To put it more clearly, “enforced administrative factors from outside the economy” were being made to give ground to “economic agents.” At the same time, Hu Yaobang was developing the vocabulary of “righting wrong and trumped-up cases” in his work of rehabilitation. Neither of these historic concepts was to be found in the canon of political works, but they started to spread like wildfire, and they made people think. They left an aftertaste.

Sichuan was the most populated province in China. It included the northern, southern, western, and eastern regions, together with what is now the municipality of Chongqing and parts of what was western Tibet under the 1911 Republic. One hundred million of China’s total population of 1 billion lived in Sichuan. Two thousand years of natural irrigation had turned the land into a sort of paradise.

In the 1960s, Mao Zedong had set up the “third line” production homefront in an attempt to turn it into an industrial, military, and technological base. During the “Great Leap Forward,” the first provincial Party secretary was a man who cared more about the mood of Mao than he did about his people’s welfare.

Of the 30-40 million people who died of starvation from 1959-61, 10 million of them were in Sichuan! Mao’s system had plunged Sichuan into poverty, and boosting the autonomy of the farmers and the enterprises breathed new life into the province.

Of course this wasn’t all the personal doing of the leadership at the time, but it was without doubt the manifestation of the leaders’ mindset. There was a folk saying at the time: “If you want to eat grain, go to Zhao Ziyang,” which spread as far as Beijing.

Party Central Organization Minister Hu Yaobang’s righting of wrong and trumped-up cases, together with the steady economic reforms being carried out by Sichuan first Party secretary Zhao Ziyang, were two bright spots that ordinary people had to talk about in those days.

Part 4: Entering the era of reform

In 1978-79, Hu Yaobang and Zhao Ziyang joined the politburo in close succession. In February 1980, they both joined the standing committee, Hu as General Secretary, and Zhao as the head of the Party central economic and financial working group, deputy premier, and premier. Now we have reached the era of reform covered in Zhao Ziyang’s memoir.

The economic reforms that Zhao had instituted in Sichuan would look like chicken feed compared with the scale of reforms that he would now roll out across the whole country.

But who could say for sure how to institute systemic reforms, and how this should happen? Those who might have known what to do had all been struggled out of existence since the 1950s. A series of successive “class struggle” campaigns carried out by Mao Zedong over several decades with the aim of wrecking the market economy had produced several generations of scholars and officials across China who had nothing but hatred and fear of a market economy.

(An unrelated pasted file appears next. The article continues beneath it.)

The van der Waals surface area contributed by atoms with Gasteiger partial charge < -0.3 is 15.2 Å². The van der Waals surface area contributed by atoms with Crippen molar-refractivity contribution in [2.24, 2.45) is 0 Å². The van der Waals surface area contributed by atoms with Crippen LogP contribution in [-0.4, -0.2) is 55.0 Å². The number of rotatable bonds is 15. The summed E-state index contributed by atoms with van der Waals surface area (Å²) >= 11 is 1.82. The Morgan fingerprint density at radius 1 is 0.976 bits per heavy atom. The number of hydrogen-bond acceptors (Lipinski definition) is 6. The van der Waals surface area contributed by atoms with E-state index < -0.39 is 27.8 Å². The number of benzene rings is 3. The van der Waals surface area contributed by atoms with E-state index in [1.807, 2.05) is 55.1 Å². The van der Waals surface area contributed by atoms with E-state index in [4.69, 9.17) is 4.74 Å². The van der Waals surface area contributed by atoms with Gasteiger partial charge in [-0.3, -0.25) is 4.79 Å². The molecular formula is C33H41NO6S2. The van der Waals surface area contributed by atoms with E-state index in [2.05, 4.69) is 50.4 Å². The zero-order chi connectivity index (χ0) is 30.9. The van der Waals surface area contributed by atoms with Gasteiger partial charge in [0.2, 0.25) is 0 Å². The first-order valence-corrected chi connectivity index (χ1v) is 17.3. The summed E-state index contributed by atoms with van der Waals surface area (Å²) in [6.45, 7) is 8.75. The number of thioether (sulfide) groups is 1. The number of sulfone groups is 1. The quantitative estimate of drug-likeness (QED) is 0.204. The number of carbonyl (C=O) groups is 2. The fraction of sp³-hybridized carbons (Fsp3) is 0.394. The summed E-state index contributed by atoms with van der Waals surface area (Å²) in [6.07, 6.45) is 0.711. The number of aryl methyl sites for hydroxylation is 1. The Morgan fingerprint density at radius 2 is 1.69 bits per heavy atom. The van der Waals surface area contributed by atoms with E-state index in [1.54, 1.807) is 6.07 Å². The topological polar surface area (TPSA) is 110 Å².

Now, another 30 years have passed, and people are slowly beginning to realize that economic reforms meant the reform of Mao Zedong’s system. But it’s strange. In mainland China, people still only refer to this as reform, not as de-Maoification. Reforms are to be praised, but de-Maoification is to be reviled. This is how things stand, 30 years on.

If anyone had suggested reforming the Maoist system 30 years ago, they would undoubtedly have met the same fate as schoolteacher Zhang Zhixin and student Lin Zhao, and the reforms would have been choked off before they had even begun to put out shoots.

So, we proceeded step by step on the path of de-Maoification, that is to say, the path of the denial of Maoist economics. In 1978 it was “autonomy.” Three years later, in November 1981, Zhao Ziyang put forward a new perspective: “economic benefits.” He enumerated the economic growth figures from 1952-80. The total production figures for industry and agriculture had risen by a factor of 8.1 and national income by a factor of 4.2. Fixed assets in agriculture and industry had risen by a factor of 26.

So what had happened to the standard of living of ordinary people? After 28 years on the old road, this is the economic benefit we saw. Could we still refuse to take the new road? Another three years passed, and in 1984 we had the concept of a “commodity economy.”

At last, under Zhao Ziyang’s relentless work to promote it, this concept was allowed to stand in China; at last it had become legal! This “commodity economy,” which was able to gain legally acceptable status amid the political forces in operation at the time, was really just another word for “market economy.”

So now we touch upon the entire history of reform, the trials and tribulations on the quest, the collaborations and the disagreements. All of them are discussed in this book. This is the most in-depth account and the most reliable history of this era that I have read to date.

Translated by Luisetta Mudie. Edited by Sarah Jackson-Han.

Copyright © 1998-2009 Radio Free Asia. All rights reserved.